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Elixir 3 Avid Brakes

jonnyfozjonnyfoz Posts: 4
edited May 2014 in MTB workshop & tech
Hi all,

first post so please go easy on me.

I own a Cannondale Trail SL1, have had the bike from new, purchased it May 2012.

I love the comes the brakes have become very spongy within the last few weeks. First the front brake and now the rear. They use to be razor sharp and crisp but not any more.

I had read posts indicating that this is a common fault with ELIXIR 3 AVID Brakes.

I haven't had a major stack/crash or anything - having read posts I will be taking it to a LBS to get it looked at.

My Question is this are they still covered by warranty? Is this just a common fault that I should just accept happens to all brakes after time and usage?

thanks for your time

jonnyfoz :D


  • Chunkers1980Chunkers1980 Posts: 8,035
    Just get them serviced
  • poahpoah Posts: 3,369
    elixirs tend to need bled frequently - get a bleed kit from epic bleed solutions and do it yourself. piece of piss to do
  • raldatraldat Posts: 242
    Step 1, carefully remove Avid brakes from your bike

    Step 2, bin them

    Step 3, choose favourite bike store and purchase any Shmano brake as budget allows

    But seriously, bleed them with a kit from Epic. Many on here question (rightly) how bleeding can be necessary if nothing was done to allow air in, but Avids seems to allow some air leak. Also, your brakes are a 2 years old now so I would flush out all the old fluid. Dot 5.1 is hydroscopic, i.e. it takes on moisture from the air so after some time it's performance degrades.

    The above is just my experience and others may disagree and I accept that, they may well be right. My Elixr 1s recently failed after a simple pad change and advancing the pads etc did not work. A quick bleed with the kit from Epic and they are back to their old selves. Still not as good as the Shimanos on my good bike, but good enough for the commuter.
  • apreadingapreading Posts: 4,535
    Just check its not simply the pads being worn first though... Spongy doesnt sound like that but I dont know how good you are at diagnosing the difference. Wouldnt want you to waste time/money bleeding them if they dont need it.

    Bleeding two brakes is expensive at a bike shop (and they dont always do it right) - I found it quite daunting as a prospect, even after watching the youtube videos, until some nice gent on here showed me in real life and it really is simple - wonder now what I was worried about. Thankfully I have never had to pay the shop to do it - the kit cost half of what one bleed from them would have cost.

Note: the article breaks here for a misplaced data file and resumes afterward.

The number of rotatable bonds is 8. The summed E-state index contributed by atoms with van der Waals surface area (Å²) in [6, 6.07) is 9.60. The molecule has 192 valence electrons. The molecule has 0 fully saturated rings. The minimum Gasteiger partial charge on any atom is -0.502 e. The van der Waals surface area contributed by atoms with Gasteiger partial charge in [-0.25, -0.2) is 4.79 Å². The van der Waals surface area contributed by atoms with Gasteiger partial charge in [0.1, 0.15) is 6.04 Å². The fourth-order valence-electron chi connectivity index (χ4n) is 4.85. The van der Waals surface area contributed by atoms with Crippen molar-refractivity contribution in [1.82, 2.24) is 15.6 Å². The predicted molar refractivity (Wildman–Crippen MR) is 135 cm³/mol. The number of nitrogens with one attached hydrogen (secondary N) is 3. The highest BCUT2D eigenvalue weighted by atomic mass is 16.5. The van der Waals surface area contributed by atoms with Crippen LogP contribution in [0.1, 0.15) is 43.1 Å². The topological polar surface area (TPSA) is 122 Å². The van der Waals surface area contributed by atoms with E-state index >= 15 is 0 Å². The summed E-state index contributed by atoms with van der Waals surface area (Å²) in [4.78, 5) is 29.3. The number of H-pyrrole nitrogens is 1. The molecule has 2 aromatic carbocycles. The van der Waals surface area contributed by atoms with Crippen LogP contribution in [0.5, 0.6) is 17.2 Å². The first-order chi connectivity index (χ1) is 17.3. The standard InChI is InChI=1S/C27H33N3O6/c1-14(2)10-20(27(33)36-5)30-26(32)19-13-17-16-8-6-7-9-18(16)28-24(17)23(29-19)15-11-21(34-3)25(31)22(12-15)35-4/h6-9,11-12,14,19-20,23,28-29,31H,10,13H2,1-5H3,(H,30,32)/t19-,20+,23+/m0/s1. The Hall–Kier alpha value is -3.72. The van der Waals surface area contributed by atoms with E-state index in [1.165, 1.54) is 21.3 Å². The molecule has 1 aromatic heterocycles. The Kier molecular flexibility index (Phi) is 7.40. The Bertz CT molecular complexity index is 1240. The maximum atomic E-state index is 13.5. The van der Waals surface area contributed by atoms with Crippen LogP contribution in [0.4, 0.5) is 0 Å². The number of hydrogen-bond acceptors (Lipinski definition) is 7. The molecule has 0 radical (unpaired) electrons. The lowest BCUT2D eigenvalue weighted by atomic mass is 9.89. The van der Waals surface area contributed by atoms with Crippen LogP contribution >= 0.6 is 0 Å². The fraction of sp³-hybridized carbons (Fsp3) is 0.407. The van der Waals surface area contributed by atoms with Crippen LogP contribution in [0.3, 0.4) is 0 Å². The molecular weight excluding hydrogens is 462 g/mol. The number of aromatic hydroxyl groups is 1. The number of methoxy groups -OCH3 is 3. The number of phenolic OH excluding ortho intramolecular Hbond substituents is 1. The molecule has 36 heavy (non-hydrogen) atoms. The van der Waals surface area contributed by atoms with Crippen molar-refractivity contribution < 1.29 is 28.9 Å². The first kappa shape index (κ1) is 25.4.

• jonnyfozjonnyfoz Posts: 4
    thanks people for making the time to reply, really appreciate it!

    I did wonder if it was a simple as worn pads, I'm thinking towards its not that ( I can pull the lever to almost touch the handle bar ) although how do I check how much life is in a pad anyway??.

    Would love to take on the DIY route and bleed myself, but may end up taking to a LBS just this once in view of wanting a quick fix (if that is possible in view of some reviews and comments on said brakes) ;-).

    thanks again jonnyfoz
  • Chunkers1980Chunkers1980 Posts: 8,035
    Have a look at the pads. If you are unsure about doing that then the LBS it is.
  • cooldadcooldad Posts: 32,599
    jonnyfoz wrote:
    how do I check how much life is in a pad anyway??.
    I don't do smileys.

    There is no secret ingredient - Kung Fu Panda

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  • apreadingapreading Posts: 4,535
    New pads will look like this:


    Worn pads wont be as thick, and actually they often dont wear evenly, so will almost be triangular when they are totally shot because they are much thinner near the tip than at the end where the clip is.

    There will be a clip or screw holding the pads in, through the hole in the top of them and the spring clip. Pull that out and the pads will come out if you need to do that to see them/replace them. You can see the width of the pads just by looking in the gap usually, even better if you take the wheel off.

    If the levers are just moving too far before the brakes engage then it could well be pads. They can wear quite quickly if conditions are poor (you can even burn up a set of organics in one days riding if pushing hard and conditions are poor!).

    Best place to buy them is Superstar Components - Kevlar or Sintered are best for general use.

    You can advance the pads sometimes, to adjust them to sit closer to the discs - remove the wheel and squeeze the levers till the pads are close together and then when you release they should finish closer than they started. Just make sure you dont pop the pistons out doing this with the pads removed altogether though...!
  • jonnyfozjonnyfoz Posts: 4
    ta very much again! all answers LOL!
  • steviecaptsteviecapt Posts: 70
    try pressing the brake lever as far as it will go, then using a rubber band tie the lever to your handle bars overnight, ive used this method a few times, especially when ive mistakenly pressed the brake levers when holding my bike upright to load into my car, it some how re-pressurises the system, and firms up the brake lever, if that doesnt work, then you will need to bleed the brakes.
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